Lily Griego of Denver, a single mother whose son has been able to attend college because of Pell Grants for low-income families for which Obama increased funding, other financial aid and her work at two jobs.
Congratulations to Ms. Griego (and to her son), both of whom ought to be recognized for pursuing the American dream. But the biography claims that President Obama alone is responsible for Pell Grant increases. It omits two facts: that President George W. Bush increased Pell Grants before President Obama did; and that President Obama’s increases are financially unsustainable, putting the future of the entire program at risk.
Kenyetta Jones of Toledo, Ohio, a 27-year veteran of the General Motors Powertrain Plant in Toledo who was laid off for more than a year in 2009 but was called back to work because Obama approved a second auto industry bailout that year.
This is the classic post hoc, ergo propter hoc fallacy decribed in Chapter 1 of college economic textbooks: the fact that one event came after another does not mean that the first caused the second. Kenyetta Jones would likely have found work again even if the taxpayers had not bailed out General Motors, because the company would have emerged from a managed bankruptcy with private instead of public capital.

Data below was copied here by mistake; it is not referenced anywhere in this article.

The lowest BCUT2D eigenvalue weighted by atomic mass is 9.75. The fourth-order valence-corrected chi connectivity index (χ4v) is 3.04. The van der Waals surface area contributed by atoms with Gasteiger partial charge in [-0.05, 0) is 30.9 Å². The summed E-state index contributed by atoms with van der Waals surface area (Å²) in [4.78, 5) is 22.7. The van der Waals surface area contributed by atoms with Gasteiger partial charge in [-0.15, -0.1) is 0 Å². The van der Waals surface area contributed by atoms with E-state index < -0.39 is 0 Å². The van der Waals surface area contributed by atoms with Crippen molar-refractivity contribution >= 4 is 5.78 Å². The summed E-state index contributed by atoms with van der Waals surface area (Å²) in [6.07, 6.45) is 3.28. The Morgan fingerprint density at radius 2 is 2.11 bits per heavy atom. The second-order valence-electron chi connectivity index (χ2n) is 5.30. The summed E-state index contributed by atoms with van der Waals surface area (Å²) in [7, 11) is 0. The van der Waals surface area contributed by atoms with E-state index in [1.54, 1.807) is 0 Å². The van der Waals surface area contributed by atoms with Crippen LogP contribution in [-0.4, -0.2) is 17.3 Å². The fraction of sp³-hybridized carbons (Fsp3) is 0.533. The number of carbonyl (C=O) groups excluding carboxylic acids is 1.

Liz McCartney of New Orleans, who co-founded the nonprofit St. Bernard Project after Hurricane Katrina and has helped rebuild hundreds of homes for hurricane and tornado victims with the support of volunteers and AmeriCorps members. Obama met her when visiting New Orleans for the five-year anniversary of Katrina and promoted the work of the St. Bernard Project in his speech that day.
Ironically, Ms. McCartney’s achievements–which deserve to be applauded–occurred largely outside of government, and highlight the failure of government agencies such as FEMA, whose performance in the aftermath of Hurricane Sandy would be as much a national scandal as the Hurricane Katrina disaster if the national media cared to look. Notably, Obama was tardy in responding to New Orleans’s Hurricane Isaac last year.
Rob Hach of Alta, Iowa, who started a small renewable energy business called Anemometry Specialists and like Obama supports the extension of a wind energy production tax credit.